Health officials are screening people who came into contact with a man who contracted measles (search), the first case of the disease in Wisconsin since 1996.
The state Department of Health and Family Services said Tuesday lab tests have confirmed the man has measles, which he likely contracted on a recent trip to Germany.
State health officer Herb Bostrom said the disease has been eliminated from Wisconsin, and the few cases contracted since 1996 were in travelers.
"It is important to remember that measles commonly occurs in many parts of the world and contact with the disease is only a plane ride away," Bostrom said in written statement. "This case of measles demonstrates yet again the importance of maintaining high immunization levels, particularly among all children and the health care providers who come in contact with them."
Bostrom said measles is a serious illness, and outbreaks at Wisconsin day care centers as recently as the 1980s caused several deaths.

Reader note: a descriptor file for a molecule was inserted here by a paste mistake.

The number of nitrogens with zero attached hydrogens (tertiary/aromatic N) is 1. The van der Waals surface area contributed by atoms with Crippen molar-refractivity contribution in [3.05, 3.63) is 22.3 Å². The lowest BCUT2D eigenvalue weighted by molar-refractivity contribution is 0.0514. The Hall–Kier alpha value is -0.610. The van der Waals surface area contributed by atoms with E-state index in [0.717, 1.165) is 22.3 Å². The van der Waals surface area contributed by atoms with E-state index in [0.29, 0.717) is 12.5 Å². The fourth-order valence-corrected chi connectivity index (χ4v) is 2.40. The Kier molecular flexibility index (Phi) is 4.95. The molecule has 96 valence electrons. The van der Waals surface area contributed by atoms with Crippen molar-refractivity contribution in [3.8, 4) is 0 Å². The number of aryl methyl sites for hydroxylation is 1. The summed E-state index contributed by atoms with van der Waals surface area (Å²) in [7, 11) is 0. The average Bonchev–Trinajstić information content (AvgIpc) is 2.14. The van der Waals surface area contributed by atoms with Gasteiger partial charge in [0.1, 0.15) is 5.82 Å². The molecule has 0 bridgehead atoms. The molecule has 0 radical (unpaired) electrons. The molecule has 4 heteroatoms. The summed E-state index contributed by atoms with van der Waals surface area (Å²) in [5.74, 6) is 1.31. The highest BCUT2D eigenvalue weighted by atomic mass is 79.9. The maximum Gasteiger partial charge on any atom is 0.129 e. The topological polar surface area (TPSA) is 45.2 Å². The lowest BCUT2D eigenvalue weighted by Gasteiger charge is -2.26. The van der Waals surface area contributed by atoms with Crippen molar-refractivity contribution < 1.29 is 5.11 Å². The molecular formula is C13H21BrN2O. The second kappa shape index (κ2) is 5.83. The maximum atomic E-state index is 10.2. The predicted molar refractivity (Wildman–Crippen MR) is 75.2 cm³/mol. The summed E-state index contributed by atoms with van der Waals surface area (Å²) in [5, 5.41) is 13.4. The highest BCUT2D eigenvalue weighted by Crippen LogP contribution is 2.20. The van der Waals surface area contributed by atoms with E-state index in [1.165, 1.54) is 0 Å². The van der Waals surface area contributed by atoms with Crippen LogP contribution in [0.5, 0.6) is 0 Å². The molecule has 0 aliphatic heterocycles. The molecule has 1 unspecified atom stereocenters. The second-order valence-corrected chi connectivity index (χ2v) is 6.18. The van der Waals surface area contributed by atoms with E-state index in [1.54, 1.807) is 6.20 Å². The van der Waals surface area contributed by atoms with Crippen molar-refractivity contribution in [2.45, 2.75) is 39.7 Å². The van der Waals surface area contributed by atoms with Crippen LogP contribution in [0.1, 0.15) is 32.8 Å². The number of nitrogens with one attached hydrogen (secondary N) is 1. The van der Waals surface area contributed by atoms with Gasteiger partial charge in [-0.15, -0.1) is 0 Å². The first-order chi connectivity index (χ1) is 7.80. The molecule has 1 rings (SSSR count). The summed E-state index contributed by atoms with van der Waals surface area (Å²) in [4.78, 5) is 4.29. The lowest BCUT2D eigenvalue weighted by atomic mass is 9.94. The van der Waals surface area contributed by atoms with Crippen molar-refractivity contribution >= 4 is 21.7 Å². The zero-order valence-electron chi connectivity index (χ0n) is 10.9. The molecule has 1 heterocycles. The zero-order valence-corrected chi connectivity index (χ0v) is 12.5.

It starts eight to 12 days after exposure with cold-like symptoms, including a cough, runny nose, high temperature and red, watery eyes. By the second day, victims develop a red blotchy rash on the hairline that spreads down the body to the arms and legs. It typically lasts five to six days.
Complications of measles include ear infections, pneumonia, encephalitis (search), and in rare cases, death. There is no treatment, but the disease can be prevented by a vaccine. Health officials recommend all children receive a measles-mumps-rubella vaccine (search) twice, first at 12-15 months of age, and then again when they start school.
Bostrom said the vaccine is also recommended for anyone born after 1968 who has not had it.
Measles is easily and quickly transmitted in the air through coughing or sneezing and can affect anyone who has not previously had the disease or been vaccinated against it.
The World Health Organization reports 8 percent of countries worldwide do not provide measles vaccine.
Health officials declined to reveal any more details about the infected man, who is still ill, Bostrom said.